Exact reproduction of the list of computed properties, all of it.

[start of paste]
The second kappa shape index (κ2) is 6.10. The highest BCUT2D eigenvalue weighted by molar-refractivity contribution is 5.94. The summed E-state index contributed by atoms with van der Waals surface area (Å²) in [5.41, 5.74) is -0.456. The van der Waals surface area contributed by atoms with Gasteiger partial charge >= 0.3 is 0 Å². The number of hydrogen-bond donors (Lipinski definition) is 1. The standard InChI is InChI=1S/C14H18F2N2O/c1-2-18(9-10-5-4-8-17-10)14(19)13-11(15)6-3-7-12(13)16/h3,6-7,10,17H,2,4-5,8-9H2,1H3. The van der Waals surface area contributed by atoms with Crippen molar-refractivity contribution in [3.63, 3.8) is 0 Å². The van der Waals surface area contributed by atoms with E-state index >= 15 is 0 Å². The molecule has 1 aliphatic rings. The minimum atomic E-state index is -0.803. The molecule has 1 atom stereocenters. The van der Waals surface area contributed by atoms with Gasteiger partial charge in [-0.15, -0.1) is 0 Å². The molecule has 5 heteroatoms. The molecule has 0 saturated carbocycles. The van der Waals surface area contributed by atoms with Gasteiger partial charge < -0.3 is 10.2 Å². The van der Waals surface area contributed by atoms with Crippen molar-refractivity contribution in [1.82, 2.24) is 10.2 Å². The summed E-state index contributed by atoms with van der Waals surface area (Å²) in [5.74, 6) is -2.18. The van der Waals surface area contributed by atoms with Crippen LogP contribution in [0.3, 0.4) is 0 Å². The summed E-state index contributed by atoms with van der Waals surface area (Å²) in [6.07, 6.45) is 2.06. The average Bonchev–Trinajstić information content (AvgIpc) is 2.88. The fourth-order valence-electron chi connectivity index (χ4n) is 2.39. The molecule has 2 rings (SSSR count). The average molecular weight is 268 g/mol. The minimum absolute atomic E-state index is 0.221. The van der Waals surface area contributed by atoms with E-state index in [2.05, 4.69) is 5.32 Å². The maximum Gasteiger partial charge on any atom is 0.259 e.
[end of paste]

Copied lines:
The second kappa shape index (κ2) is 6.10. The highest BCUT2D eigenvalue weighted by molar-refractivity contribution is 5.94. The summed E-state index contributed by atoms with van der Waals surface area (Å²) in [5.41, 5.74) is -0.456. The van der Waals surface area contributed by atoms with Gasteiger partial charge >= 0.3 is 0 Å². The number of hydrogen-bond donors (Lipinski definition) is 1. The standard InChI is InChI=1S/C14H18F2N2O/c1-2-18(9-10-5-4-8-17-10)14(19)13-11(15)6-3-7-12(13)16/h3,6-7,10,17H,2,4-5,8-9H2,1H3. The van der Waals surface area contributed by atoms with Crippen molar-refractivity contribution in [3.63, 3.8) is 0 Å². The van der Waals surface area contributed by atoms with E-state index >= 15 is 0 Å². The molecule has 1 aliphatic rings. The minimum atomic E-state index is -0.803. The molecule has 1 atom stereocenters. The van der Waals surface area contributed by atoms with Gasteiger partial charge in [-0.15, -0.1) is 0 Å². The molecule has 5 heteroatoms. The molecule has 0 saturated carbocycles. The van der Waals surface area contributed by atoms with Gasteiger partial charge < -0.3 is 10.2 Å². The van der Waals surface area contributed by atoms with Crippen molar-refractivity contribution in [1.82, 2.24) is 10.2 Å². The summed E-state index contributed by atoms with van der Waals surface area (Å²) in [5.74, 6) is -2.18. The van der Waals surface area contributed by atoms with Crippen LogP contribution in [0.3, 0.4) is 0 Å². The summed E-state index contributed by atoms with van der Waals surface area (Å²) in [6.07, 6.45) is 2.06. The average Bonchev–Trinajstić information content (AvgIpc) is 2.88. The fourth-order valence-electron chi connectivity index (χ4n) is 2.39. The molecule has 2 rings (SSSR count). The average molecular weight is 268 g/mol. The minimum absolute atomic E-state index is 0.221. The van der Waals surface area contributed by atoms with E-state index in [2.05, 4.69) is 5.32 Å². The maximum Gasteiger partial charge on any atom is 0.259 e.